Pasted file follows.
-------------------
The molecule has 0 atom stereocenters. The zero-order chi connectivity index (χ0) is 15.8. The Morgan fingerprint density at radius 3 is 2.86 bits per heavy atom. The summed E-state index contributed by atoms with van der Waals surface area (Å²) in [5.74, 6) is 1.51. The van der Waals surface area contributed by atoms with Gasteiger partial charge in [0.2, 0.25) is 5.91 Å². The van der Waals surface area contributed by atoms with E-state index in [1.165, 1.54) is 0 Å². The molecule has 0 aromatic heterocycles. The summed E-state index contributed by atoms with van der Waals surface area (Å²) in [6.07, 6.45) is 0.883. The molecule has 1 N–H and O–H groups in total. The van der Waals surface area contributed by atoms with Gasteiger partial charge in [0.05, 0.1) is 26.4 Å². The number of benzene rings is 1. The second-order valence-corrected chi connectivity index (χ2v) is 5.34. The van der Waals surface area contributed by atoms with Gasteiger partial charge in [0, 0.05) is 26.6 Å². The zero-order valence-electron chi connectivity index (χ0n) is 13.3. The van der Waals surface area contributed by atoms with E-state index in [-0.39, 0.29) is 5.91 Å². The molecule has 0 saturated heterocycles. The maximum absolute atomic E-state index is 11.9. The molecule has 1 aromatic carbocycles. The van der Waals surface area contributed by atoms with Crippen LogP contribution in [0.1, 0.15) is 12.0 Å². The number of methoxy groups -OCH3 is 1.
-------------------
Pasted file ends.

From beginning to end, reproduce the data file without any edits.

The molecule has 0 atom stereocenters. The zero-order chi connectivity index (χ0) is 15.8. The Morgan fingerprint density at radius 3 is 2.86 bits per heavy atom. The summed E-state index contributed by atoms with van der Waals surface area (Å²) in [5.74, 6) is 1.51. The van der Waals surface area contributed by atoms with Gasteiger partial charge in [0.2, 0.25) is 5.91 Å². The van der Waals surface area contributed by atoms with E-state index in [1.165, 1.54) is 0 Å². The molecule has 0 aromatic heterocycles. The summed E-state index contributed by atoms with van der Waals surface area (Å²) in [6.07, 6.45) is 0.883. The molecule has 1 N–H and O–H groups in total. The van der Waals surface area contributed by atoms with Gasteiger partial charge in [0.05, 0.1) is 26.4 Å². The number of benzene rings is 1. The second-order valence-corrected chi connectivity index (χ2v) is 5.34. The van der Waals surface area contributed by atoms with Gasteiger partial charge in [0, 0.05) is 26.6 Å². The zero-order valence-electron chi connectivity index (χ0n) is 13.3. The van der Waals surface area contributed by atoms with E-state index in [-0.39, 0.29) is 5.91 Å². The molecule has 0 saturated heterocycles. The maximum absolute atomic E-state index is 11.9. The molecule has 1 aromatic carbocycles. The van der Waals surface area contributed by atoms with Crippen LogP contribution in [0.1, 0.15) is 12.0 Å². The number of methoxy groups -OCH3 is 1.